As I write this, people are voting. Every major news organization seems to have the good sense to avoid equating exit polling with delegate predictions. Barring a nightmare like 2000, when you read this, we will have a new president-elect. I don’t know who it will be. I dumped my tea leaves in the trash along with my enormous pile of election mail. I’ve already voted. And like a lot of people I didn’t like my choices. I however did not vote for the lesser of two evils. Somehow I’m just not sure that’s what Jesus would do. I also don’t think this election is any more spiritually important than the last election. They are all spiritually important.
What I do find interesting is the political landscape for Christians in the 21st century looks remarkably like the political landscape of first century Jews. I’ve been reading a cutting-edge commentary on Church and State . . . from 1956. Oscar Cullman writes about Jesus’ navigation of the political landscape of the 1st century in The State and the New Testament.
Cullman vividly describes the political landscape Jesus walked into. There were two major parties and everyone was concerned about religion and politics. Cullman says that the disciple of Jesus had to resist two different political movements: the Sadducees and the Zealots (He sees the Zealot party as the most radical wing of the Pharisees).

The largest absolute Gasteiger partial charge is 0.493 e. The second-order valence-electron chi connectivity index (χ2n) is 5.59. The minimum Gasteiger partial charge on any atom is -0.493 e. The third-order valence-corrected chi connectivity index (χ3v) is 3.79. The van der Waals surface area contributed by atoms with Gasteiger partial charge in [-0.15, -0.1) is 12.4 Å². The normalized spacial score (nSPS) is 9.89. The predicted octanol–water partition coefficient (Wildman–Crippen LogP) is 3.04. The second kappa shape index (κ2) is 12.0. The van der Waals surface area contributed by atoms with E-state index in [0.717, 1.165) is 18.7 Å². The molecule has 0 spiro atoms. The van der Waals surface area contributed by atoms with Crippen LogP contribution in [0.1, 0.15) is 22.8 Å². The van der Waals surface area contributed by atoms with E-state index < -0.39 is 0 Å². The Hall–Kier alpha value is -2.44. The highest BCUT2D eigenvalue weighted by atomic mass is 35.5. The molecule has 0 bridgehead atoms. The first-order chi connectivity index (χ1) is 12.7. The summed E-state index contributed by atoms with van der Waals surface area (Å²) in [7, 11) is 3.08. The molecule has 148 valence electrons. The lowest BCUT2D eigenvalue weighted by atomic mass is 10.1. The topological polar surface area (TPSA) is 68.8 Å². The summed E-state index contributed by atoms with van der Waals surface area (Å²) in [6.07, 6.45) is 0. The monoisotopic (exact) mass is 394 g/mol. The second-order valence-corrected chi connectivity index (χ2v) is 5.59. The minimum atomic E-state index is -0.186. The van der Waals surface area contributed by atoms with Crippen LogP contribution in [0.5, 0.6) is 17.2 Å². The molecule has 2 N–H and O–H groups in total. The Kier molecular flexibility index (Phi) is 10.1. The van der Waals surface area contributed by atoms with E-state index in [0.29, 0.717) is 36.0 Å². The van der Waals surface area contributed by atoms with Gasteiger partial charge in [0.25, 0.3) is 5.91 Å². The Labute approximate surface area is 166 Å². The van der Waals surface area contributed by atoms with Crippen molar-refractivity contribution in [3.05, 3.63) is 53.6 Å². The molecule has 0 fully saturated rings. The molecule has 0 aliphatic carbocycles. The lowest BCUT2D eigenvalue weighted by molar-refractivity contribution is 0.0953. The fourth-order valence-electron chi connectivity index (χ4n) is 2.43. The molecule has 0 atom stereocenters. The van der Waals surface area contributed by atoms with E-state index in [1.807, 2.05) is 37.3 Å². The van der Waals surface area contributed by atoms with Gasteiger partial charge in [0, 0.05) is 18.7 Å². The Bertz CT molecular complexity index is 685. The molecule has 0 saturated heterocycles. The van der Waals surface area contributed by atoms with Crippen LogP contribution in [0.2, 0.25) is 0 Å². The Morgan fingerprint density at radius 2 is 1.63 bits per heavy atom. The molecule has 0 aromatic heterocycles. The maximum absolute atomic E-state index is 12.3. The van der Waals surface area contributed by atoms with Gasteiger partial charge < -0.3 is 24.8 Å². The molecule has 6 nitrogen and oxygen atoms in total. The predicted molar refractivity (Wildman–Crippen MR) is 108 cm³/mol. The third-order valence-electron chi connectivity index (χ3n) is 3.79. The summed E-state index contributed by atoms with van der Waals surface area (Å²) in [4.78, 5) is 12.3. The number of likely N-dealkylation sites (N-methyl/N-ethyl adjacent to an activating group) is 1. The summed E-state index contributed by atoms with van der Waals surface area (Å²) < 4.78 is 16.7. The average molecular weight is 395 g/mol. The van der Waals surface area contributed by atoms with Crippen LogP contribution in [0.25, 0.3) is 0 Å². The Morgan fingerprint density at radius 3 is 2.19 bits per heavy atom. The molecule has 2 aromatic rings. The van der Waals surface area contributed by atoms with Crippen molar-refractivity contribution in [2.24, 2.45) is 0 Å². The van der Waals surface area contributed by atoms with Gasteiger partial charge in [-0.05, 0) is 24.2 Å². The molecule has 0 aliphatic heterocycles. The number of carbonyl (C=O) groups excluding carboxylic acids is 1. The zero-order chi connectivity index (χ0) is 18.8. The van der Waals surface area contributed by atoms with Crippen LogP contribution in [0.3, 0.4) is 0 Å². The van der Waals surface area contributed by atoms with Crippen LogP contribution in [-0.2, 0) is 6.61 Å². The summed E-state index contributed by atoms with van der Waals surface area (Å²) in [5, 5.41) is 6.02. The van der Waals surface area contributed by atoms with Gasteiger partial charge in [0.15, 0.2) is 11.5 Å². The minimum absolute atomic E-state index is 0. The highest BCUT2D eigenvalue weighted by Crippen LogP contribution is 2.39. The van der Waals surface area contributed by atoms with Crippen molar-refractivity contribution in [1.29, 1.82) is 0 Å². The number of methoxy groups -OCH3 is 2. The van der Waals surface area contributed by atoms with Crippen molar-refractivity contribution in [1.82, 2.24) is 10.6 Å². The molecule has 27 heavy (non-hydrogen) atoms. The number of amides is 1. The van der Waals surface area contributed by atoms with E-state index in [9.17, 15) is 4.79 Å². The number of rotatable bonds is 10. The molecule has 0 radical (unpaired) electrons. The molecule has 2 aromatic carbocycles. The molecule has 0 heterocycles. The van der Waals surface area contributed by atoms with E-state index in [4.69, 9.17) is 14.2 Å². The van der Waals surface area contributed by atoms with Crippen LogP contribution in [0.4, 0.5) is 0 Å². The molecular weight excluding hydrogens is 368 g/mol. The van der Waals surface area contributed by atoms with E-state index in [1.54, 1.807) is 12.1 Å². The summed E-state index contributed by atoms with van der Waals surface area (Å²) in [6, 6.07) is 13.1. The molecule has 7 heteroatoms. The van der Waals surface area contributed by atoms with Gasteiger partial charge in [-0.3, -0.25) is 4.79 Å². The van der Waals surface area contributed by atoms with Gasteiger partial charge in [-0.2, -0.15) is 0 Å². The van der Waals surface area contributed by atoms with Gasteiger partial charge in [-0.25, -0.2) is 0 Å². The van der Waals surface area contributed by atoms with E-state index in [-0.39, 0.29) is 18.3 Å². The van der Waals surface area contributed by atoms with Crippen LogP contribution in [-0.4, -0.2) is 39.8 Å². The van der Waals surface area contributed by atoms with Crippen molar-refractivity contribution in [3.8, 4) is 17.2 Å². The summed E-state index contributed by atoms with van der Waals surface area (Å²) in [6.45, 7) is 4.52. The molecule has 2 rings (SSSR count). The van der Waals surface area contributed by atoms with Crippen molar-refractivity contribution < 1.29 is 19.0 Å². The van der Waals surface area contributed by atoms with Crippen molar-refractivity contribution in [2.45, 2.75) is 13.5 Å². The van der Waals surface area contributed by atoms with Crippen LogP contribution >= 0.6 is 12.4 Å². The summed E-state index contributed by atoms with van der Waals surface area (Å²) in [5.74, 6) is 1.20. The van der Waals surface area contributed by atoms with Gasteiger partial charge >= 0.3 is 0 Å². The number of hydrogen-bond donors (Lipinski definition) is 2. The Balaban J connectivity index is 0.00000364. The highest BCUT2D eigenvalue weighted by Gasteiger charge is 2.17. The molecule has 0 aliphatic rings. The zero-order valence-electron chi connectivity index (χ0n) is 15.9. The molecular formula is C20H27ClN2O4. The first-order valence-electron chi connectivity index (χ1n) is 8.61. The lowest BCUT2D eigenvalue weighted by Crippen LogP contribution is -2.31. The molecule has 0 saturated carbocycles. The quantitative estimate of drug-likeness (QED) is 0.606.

The Sadducees, assented without reservation to . . . every excess of executive power on the part of the Romans . . . since these Sadducee collaborationists had no genuinely religious, theological program, but only a political one.
On the other hand there were the Zealots, as the extreme version of the Pharisees who:
… could oppose the Roman State only on pure negative terms. In view of their theocratic ideal, they had to renounce the State unreservedly.
The Zealots believed the culture war wasn’t just a metaphor. They not only preached a holy war, they prepared for it.
There was tremendous pressure for Jesus to identify with one of these parties. The Pro-Roman Sadducees questioned him about the resurrection. The Anti-Roman Pharisees questioned him about what taxes belong to the State. And Cullman notes with irony that Jesus was sentenced by a Pro-Roman mob as an Anti-Roman Zealot. Yet as Cullman notes:
Jesus and the emergent Christianity never joined in this unreserved submission to the Roman State
or the fervor of the Zealots. The “emergent” is my emphasis I couldn’t resist the emphasis on the emergent Christianity resisting reliance on the state for well . . . anything. Oh that the new emergers would be as wary.
(You read into this analogy any particular presidential candidate or party at your own peril . . . I voted but probably not for who you think).
The point is that Jesus neither favors nor fears either party or the Roman State that would kill him. He pals with Zealots and Pro-Roman tax collectors. And he chastises both. In Luke 22:25, Jesus uses a little SNL style satire to describe the ruling powers that be: